Tuesday, October 19, 2010

Watering the seed

Over the last two weeks I’ve had opportunities to speak into people’s lives words that *I think* God wanted them to hear. I’m learning to trust my heart more than my head (NOT an easy feat), and along the way doing my best to take those baby steps toward discerning God’s words from my own.

What’s remarkable is the times that someone has replied, “that’s exactly what I needed to hear”.

Wow. Really? Like, what I said just then, it actually meant something?


What’s also notable, though, are the times with no noticeable reaction. Maybe I was speaking from my own head, maybe I wasn’t “channeling” “properly”.

Or maybe, God’s working in those times, too.

I was talking about this with my pastor and his wife tonight, and the image of a seed in a pot popped into my head. I think it’s a useful illustration:

- sometimes we are called to plant the seed.
- sometimes we are called to water it for the first time.
- sometimes we are blessed to see a plant poking through the soil.
- and sometimes we get to see the flower emerge.

Greg expanded on this, noting that rarely do we ever know what kind of seed we’re planting, what kind of plant it will one day become. Teachers must deal with this all the time. Or at least, teachers of younger grades: they teach the same age over and over, year after year, without ever getting to see the end result. The high school teachers, the college professors, they're the ones who see the finished product, YEARS after that Kindergarten teacher planted the first seeds. (I'm thinking of you, Mrs Brandon :)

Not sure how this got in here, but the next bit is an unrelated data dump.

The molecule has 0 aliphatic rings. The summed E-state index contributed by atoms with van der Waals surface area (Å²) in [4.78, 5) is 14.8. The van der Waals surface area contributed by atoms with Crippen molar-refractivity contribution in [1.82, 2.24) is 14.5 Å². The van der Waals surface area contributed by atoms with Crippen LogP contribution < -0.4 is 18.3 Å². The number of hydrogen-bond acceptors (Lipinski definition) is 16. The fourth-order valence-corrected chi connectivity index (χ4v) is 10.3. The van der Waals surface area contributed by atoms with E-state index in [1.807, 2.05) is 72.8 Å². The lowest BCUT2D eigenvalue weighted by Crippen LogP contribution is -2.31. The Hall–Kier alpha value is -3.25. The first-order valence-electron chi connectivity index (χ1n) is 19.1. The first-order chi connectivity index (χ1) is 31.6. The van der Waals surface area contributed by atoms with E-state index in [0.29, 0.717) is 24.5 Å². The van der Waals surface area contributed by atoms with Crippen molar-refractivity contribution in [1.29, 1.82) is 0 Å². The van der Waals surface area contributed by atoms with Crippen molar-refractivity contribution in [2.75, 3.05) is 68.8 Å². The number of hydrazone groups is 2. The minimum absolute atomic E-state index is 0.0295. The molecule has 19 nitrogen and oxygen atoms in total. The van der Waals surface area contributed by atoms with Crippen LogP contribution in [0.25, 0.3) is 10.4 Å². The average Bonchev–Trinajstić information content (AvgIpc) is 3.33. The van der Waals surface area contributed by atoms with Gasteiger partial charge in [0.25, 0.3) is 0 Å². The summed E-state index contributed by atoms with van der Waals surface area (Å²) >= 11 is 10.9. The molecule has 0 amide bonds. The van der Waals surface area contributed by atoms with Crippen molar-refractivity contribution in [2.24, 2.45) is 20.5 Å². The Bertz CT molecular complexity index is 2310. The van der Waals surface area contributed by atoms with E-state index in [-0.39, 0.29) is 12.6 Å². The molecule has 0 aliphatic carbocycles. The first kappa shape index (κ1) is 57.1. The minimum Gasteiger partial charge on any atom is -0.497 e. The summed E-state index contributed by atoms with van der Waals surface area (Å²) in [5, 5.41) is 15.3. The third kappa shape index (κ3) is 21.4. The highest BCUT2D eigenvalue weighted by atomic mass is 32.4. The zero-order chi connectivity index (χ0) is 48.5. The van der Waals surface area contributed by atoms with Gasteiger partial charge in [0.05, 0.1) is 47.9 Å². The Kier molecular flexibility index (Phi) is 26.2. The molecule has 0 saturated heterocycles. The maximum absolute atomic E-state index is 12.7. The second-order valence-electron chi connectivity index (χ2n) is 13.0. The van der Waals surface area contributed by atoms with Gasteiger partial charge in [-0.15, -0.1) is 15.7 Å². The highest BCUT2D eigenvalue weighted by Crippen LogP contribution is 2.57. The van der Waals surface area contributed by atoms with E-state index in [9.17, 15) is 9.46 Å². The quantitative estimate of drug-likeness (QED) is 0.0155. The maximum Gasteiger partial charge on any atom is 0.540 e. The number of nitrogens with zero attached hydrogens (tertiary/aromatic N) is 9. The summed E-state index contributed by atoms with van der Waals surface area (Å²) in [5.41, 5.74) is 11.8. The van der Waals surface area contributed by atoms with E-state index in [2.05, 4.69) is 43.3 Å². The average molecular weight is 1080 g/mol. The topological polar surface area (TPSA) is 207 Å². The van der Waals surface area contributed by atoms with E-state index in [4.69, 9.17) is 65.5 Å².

So while sometimes there may seem to be no results, maybe that just means I’m not privy to see that part of that person’s journey. And that’s okay. I don’t need to know. All I’m called to do is trust. Isaiah 55:11.


Gallimaufry Girl said...

I'm impressed - and I really had a good time on Saturday. :)

Jeremy Gustafson said...

Me, too :)

Anonymous said...

Nice. Boy, that was a wise person you were talking to :)

Seriously, good talking. Keep asking deep questions, and then don't take yourself too seriously.